As we get older, our health is a higher priority.
Scheduling doctors’ appointments are much more routine as we hope to live well into our upper years to see our kids and grand kids grow up.
One doctor we cannot forget to schedule, though, is our dentist. Maintaining your oral health should be at the top of your health routine as you get older.
The negative impact that various food and cigarettes have on our teeth can be amplified, and that damage can be more difficult to reverse as a result.
Here are 4 things you can do the make sure your teeth and mouth stay healthy in your senior years:
1. Dental Routine: The risk of cavities increases as you age so you should continue to brush and floss twice a day with fluoride toothpaste. Your teeth age with you and you don’t want to neglect them.
Over 30% of adults have untreated cavities and nearly the same percentage lose their teeth. If you find your teeth and gums are becoming more sensitive, ask your dentist to recommend a toothpaste for people with sensitive gums to brush with. If you have always brushed your teeth twice a day, then this routine should not be a problem to keep!
2. Dental Visits: While many people lose their dental insurance coverage when they retire, there are many affordable dental care options out there for seniors. It is important to continue to go to the dentist regularly as they can keep an eye out for any tooth decay, gum disease, or lost teeth.
As we age, gum disease gets more serious. According to the CDC, 23% of 65-74 year old’s have severe gum disease and gum disease is the leading cause of tooth loss. When you do visit the dentist, you should be sure to mention if you have any teeth that are hurting or if you have noticed any lumps or dryness in your mouth. Being upfront and honest with your dentist is a good way to catch any problems early on.
3. Denture care: Everyone has seen pictures of removable dentures in a glass before bedtime, but keeping your dentures clean can be a little more complicated than that. Cleaning your dentures is just like cleaning regular teeth, meaning they should be brushed daily to remove any food deposits and keep plaque away.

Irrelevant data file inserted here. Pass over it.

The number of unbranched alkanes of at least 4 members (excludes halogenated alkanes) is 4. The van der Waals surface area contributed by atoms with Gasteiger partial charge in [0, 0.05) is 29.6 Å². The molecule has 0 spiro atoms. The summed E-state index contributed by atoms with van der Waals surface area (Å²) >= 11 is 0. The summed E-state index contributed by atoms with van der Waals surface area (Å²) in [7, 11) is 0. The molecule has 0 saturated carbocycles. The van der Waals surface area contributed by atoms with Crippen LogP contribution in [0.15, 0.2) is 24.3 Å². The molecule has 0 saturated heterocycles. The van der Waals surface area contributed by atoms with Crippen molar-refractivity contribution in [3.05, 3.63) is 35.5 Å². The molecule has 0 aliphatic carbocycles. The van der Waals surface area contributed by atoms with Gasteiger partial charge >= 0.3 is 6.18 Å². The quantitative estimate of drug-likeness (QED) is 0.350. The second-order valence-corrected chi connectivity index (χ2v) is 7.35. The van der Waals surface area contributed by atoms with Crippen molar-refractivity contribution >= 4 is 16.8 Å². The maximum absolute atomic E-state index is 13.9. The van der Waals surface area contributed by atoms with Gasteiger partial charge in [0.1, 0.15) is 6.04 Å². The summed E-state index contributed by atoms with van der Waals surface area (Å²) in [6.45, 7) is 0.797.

Brushing your mouth with a soft-bristled toothbrush after removing your dentures also helps eliminate any bacteria that may hang around.
If your dentures have a loose fit, then you should see your dentist as soon as possible because ill-fitting dentures can lead to pain, sores, or infections.
Taking proper care of your dentures can seem like extra work, but making sure they stay clean will help you stay healthy!
4. Other diseases: Unfortunately, serious diseases like cancer are inevitable for seniors around the world. If you do get diagnosed with a serious health issue, you need to remember how this will affect the rest of your body.
For example, if you have cancer, it’s important to see your dentist before beginning any chemotherapy to the head or neck area, as these therapies can damage oral tissues and cause tooth decay.
Talk to your dentist after you are diagnosed and before you start treatment so that you can take care of your mouth properly without interfering with your new routine or medication. Diseases like diabetes or heart disease also affect your oral health, so make sure to let your dentist know if you’re experiencing these ailments. By keeping your dentist in the loop, you can ensure that your oral health will remain intact while dealing with other health issues.
Even if you have never kept a close watch on your oral hygiene, it is never too late to start caring about your teeth. By maintaining a simple dental hygiene routine and visiting the dentist regularly, then your mouth will stay healthy for a long time!
Brian Rees is a media relations representative for Denture Helper. In his spare time, he enjoys writing, music, and maintaining a healthy, conscious lifestyle.
Thank you Brian for reminding us to take good care of our teeth – if we want them to last a lifetime! …Edward Thorpe…Editor